Five years from now you will arrive at your destination. This destination can either be well designed, or undesigned. Regardless of what you choose, five years from now you will arrive. Undesigned destinations though, can be kinda sub-optimal. You might end up working where you don’t want to work, living where you don’t want to live, driving what you don’t want to drive and doing things you don’t want to do.
If you need proof of what any five years can create, have a look back at what you designed five years ago. You’ll see that where you are is mostly a function of what you designed.
While we can’t re-design our destination to arrive at a five year place overnight, we can change our direction today. We go the way we face, so it’s best we design our direction.
You should totally read my book – The Great Fragmentation.
You read one book and it tells you that if you want to be successful and happy, then you must do this. You pick up another book and it says, if you do what it says in that first book your read, then you’ll wind up poor and miserable. So which one to believe?
Read them both and then make up your own mind.
And that is the simple difference between being a student and a follower.
We also need to remember that studying is not enough. We need to take what we’ve learned and become a practitioner, that’s how we find a path that works for us. Once we’ve done that, we can give back by sharing our own theory.
Good luck in 2016.
If you like my blog, you’ll love my book – The Great Fragmentation.
When we’re driven by the desire to do more for our startup, customers, or even an employer, we often think about constraints.“If they’d just promote me, I’d do this, that and the other thing.” We hope for a stamp of approval that it’s Ok for us to go and do the thing the business so desperately needs.
But instead of waiting to be given authority, what we need to do is take responsibility. This will help us understand more about ourselves and those we work with than waiting ever will.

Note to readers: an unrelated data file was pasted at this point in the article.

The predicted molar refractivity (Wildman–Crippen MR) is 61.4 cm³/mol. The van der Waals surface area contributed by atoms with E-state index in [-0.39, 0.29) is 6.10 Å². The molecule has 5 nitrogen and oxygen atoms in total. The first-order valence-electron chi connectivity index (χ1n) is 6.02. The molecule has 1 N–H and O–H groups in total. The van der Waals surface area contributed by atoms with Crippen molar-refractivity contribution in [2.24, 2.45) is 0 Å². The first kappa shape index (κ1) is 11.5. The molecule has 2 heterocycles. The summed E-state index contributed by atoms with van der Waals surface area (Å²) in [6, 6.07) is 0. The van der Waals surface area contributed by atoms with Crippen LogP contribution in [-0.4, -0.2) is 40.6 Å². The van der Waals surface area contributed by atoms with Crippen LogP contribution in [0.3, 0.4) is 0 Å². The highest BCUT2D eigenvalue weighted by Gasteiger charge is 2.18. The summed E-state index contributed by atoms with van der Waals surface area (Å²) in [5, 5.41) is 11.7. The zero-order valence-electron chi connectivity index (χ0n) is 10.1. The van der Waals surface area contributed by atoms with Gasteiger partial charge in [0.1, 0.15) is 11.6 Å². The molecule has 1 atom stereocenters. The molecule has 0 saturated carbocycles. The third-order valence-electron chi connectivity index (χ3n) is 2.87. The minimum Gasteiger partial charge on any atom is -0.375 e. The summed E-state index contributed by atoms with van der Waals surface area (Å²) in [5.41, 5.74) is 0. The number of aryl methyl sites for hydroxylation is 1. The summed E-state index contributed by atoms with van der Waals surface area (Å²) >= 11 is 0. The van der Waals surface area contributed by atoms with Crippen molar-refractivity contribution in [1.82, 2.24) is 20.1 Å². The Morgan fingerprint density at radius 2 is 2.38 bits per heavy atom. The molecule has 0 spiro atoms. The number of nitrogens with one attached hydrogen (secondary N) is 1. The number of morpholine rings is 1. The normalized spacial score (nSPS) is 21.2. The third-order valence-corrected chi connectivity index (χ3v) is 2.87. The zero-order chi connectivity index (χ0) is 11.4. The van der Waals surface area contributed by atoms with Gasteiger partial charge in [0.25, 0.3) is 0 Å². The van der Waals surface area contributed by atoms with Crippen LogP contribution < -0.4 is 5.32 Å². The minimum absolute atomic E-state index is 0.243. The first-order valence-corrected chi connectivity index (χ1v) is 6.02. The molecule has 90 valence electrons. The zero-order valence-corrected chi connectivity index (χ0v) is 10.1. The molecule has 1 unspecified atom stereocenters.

You should totally read my book – The Great Fragmentation.
Whenever a door knocker comes to my home to sell me something I probably don’t need, or already have – like electricity, I always tell them the same thing:
Congratulations – you’re going to be rich!
Yep, I give them praise for what they are doing (one of the most difficult jobs there is). I then go onto tell them about how the skills they are gathering will give them a massive life advantage in any developed economy. I remind them what these skills include:
- Dealing with rejection. (Yes, I politely tell them I am not going to buy upfront)
- Learning how to sell to a stranger.
- Learning to sell products which are homogenous, boring, commodities & even unwanted.
- Learning how to talk and pitch – their pitch time is at most a few seconds.
- Understanding body language.
- The power of persistence.
- How much courage they have and their willingness to work (I’m guessing it’s job you only take out of desperation)
There’s more but you get the picture.
Most often they are pleased I’ve noticed this, and sometimes the hardworking sales person doesn’t even realise what a terrific opportunity this ‘horrible job’ turned out to be. I tell them it only gets easier from here. And if we happen to get into a conversation I give them some tips on selling, recommended some great sales trainers they can listen to; like Brian Tracy and Jim Rohn, and even some books worth reading. Lastly I explain to them that all CEO’s simply have to be Sales Rain Makers.
Even when we choose not to buy, we can still create some value for the seller.
New Book – The Great Fragmentation – out now.
There are always three forces pulling on us which have a significant impact on our future.